On May 27, 1813 a large American Army made a destructive attack on Niagara which was soon to be known as the battle of Fort George. With American forces landing not far from the lighthouse, Mary and Dominic Henry found themselves in the front row of the battle between the small army of British, Canadian and Aboriginal allies against the massive American army.
During the battle, there were high casualties as result of the heavy bombardment of cannons and shells and left half the British and Canadian soldiers killed or wounded right on the battlefield. During the battle, Mary Henry played a brave and pivotal role as she walked the battlefield bringing food and hot drinks to the soldiers while also nurturing the injured ones the best she could. From dawn to dusk Mary Henry went and came back with more nourishment for the troops and with as much bravery as any soldier, she continued to walk the battlefield binding the wounds of those injured in the battle.
When the Americans finally abandoned Fort George and Niagara, they left with no remorse and burned down the entire town. The residents were not given much time to pack up as many of their belongings before they were taken by the destructive flames. The weather was harsh and cold and many of the refugees had nowhere to go. Many faced starvation and death as a result of the frigid weather conditions. However, close by Mary Henry selflessly opened up her home to many of the refugees providing shelter, food and drink. Thanks to her selfless deeds, Mary Henry saved many families that night.
After the war, Mary Henry's courageous and generous acts did not go unrecognized. She was granted a gift of twenty-five pounds sterling by the Loyal and Patriotic Society of Upper Canada and was referred to as "a heroine not to be frightened".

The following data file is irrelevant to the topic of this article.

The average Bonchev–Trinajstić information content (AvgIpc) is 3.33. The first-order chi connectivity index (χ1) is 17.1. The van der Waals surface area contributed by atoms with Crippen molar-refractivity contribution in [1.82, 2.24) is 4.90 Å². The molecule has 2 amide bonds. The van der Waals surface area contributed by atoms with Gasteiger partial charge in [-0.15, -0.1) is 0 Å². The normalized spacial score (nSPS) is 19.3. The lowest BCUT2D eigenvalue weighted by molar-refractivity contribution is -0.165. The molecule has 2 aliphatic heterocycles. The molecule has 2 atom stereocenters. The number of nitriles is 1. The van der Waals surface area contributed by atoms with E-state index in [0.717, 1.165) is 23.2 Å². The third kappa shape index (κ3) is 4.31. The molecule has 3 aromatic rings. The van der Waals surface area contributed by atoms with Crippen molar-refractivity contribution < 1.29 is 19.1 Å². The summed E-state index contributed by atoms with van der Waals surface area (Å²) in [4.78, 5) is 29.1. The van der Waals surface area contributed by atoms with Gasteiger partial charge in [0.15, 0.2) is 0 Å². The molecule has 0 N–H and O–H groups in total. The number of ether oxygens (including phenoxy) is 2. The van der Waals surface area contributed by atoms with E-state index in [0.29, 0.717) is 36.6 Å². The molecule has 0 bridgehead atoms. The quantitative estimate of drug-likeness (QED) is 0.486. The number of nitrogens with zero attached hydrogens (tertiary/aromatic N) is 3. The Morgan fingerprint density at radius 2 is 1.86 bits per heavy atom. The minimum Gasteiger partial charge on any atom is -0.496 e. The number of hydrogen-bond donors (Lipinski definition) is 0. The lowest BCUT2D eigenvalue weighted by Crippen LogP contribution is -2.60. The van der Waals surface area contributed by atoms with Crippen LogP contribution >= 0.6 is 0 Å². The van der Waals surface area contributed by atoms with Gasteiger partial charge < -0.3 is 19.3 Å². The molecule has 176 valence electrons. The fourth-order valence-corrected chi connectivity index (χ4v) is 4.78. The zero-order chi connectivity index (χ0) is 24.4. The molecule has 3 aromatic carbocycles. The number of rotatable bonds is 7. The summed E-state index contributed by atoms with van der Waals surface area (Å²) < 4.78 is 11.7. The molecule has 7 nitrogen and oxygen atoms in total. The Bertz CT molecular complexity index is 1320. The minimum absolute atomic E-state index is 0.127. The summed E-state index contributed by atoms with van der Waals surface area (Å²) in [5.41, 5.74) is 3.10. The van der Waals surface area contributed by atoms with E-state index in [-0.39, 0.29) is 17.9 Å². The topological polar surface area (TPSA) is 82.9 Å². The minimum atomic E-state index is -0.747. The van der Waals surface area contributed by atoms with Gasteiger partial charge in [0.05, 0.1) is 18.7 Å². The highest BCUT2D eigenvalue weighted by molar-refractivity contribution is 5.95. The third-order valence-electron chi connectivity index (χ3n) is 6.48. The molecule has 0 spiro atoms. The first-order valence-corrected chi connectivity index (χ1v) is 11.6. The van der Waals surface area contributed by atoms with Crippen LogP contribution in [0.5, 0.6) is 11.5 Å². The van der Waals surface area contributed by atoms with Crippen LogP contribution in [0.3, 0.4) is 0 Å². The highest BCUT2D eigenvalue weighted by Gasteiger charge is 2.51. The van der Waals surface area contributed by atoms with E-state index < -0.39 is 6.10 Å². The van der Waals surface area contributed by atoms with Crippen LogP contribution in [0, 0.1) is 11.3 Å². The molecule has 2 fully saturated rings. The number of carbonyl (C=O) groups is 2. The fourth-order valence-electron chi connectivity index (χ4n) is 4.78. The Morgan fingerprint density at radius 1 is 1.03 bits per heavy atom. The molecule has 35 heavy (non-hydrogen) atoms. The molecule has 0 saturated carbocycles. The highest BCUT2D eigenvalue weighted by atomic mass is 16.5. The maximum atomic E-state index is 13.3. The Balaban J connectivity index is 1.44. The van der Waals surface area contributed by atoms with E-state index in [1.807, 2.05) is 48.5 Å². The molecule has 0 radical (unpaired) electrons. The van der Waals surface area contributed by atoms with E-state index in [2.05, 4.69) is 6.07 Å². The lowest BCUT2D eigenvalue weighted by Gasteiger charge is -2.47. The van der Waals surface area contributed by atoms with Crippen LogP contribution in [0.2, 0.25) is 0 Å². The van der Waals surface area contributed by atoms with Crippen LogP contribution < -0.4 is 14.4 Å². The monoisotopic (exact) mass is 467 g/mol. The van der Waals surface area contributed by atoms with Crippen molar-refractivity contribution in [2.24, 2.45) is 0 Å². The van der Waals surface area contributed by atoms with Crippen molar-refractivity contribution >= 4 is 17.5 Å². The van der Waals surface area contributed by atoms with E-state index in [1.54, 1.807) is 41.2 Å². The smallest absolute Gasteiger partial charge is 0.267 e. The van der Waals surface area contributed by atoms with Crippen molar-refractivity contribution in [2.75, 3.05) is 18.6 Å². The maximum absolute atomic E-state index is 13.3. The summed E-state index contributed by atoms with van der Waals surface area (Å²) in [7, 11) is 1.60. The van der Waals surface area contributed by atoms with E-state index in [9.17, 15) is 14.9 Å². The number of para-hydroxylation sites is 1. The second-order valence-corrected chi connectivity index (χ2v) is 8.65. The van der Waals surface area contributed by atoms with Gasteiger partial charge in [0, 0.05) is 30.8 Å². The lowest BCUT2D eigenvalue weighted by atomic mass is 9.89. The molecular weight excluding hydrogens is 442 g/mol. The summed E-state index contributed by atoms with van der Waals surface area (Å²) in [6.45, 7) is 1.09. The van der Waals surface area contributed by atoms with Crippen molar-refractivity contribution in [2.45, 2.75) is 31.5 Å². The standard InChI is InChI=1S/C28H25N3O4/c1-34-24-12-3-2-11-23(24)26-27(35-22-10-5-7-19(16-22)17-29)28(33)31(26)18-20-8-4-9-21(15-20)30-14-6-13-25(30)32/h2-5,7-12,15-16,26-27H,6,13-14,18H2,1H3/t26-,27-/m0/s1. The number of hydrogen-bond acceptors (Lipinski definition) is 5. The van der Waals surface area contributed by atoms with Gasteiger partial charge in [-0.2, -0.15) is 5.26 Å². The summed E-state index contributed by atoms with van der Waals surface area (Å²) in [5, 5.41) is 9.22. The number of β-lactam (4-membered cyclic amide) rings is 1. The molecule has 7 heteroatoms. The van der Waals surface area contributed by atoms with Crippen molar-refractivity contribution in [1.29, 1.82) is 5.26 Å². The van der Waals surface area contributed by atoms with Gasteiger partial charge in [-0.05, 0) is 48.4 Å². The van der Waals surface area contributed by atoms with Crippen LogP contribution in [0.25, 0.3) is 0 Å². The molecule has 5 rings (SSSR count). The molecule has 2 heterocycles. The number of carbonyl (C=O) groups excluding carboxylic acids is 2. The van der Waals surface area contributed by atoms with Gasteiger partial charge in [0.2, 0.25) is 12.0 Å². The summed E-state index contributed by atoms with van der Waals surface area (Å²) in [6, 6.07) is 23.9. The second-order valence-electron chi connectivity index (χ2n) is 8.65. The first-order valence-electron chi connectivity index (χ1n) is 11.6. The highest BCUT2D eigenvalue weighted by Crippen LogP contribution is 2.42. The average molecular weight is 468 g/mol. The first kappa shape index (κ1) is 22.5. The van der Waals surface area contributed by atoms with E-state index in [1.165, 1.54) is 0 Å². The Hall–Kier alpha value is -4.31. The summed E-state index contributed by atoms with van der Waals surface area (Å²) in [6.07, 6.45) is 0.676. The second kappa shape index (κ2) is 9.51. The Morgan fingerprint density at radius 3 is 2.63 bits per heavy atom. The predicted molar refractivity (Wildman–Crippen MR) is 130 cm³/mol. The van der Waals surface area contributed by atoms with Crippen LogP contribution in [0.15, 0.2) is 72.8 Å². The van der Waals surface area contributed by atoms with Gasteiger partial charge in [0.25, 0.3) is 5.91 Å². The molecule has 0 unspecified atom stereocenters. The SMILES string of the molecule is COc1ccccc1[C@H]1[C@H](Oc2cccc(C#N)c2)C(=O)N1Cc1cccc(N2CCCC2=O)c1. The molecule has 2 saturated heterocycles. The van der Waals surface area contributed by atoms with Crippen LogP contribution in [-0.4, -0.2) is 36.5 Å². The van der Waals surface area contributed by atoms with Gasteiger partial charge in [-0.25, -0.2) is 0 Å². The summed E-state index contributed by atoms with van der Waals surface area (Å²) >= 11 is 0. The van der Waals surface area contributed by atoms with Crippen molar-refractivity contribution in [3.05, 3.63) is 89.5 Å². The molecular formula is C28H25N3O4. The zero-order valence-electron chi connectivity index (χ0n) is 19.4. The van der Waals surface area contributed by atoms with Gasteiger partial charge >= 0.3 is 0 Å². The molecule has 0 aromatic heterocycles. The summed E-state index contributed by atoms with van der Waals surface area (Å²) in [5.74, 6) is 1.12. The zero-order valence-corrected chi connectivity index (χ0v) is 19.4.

When you visit Fort Mississauga or Fort George today, you will not see any representation of Mary Henry. Her actions have gone unrecognized in the later years after the war and her story has continued to go untold. When you visit the historic site of Fort George, remember the story of a brave and selfless Mary Henry. Her story will no longer be forgotten and one can appreciate the role she played in our history during the Battle of Fort George..
Canadian Heritage. 2012. Heroes of the War of 1812: "Mary Henry, A Heroine not to be Frightened". Canadian Heritage. http://1812.gc.ca/eng/1317828221939/1317828660198#a9
Canadian Register of Historic Places. 2009. Mississauga Point Lighthouse National Historic Site of Canada. Niagara-on-the-Lake, Ontario, L0S, Canada. Formally Recognized: 1937/05/20. http://www.historicplaces.ca/en/rep-reg/place-lieu.aspx?id=12012
Natural Resources Canada (nd). Geographical Names. Mississauga Point Lighthouse National Historic Site of Canada. http://www4.rncan.gc.ca/search-place-names/unique/FEZYH.
After you visit Fort Missisauga, walk back along the gravel path through the golf course to the intersection of Front Street and SImcoe Street.
You will be continuing straight along Front Street, keeping the lake on your left. You'll keep going past the clubhouse and restaurant belonging to the Niagara on the Lake Golf Club.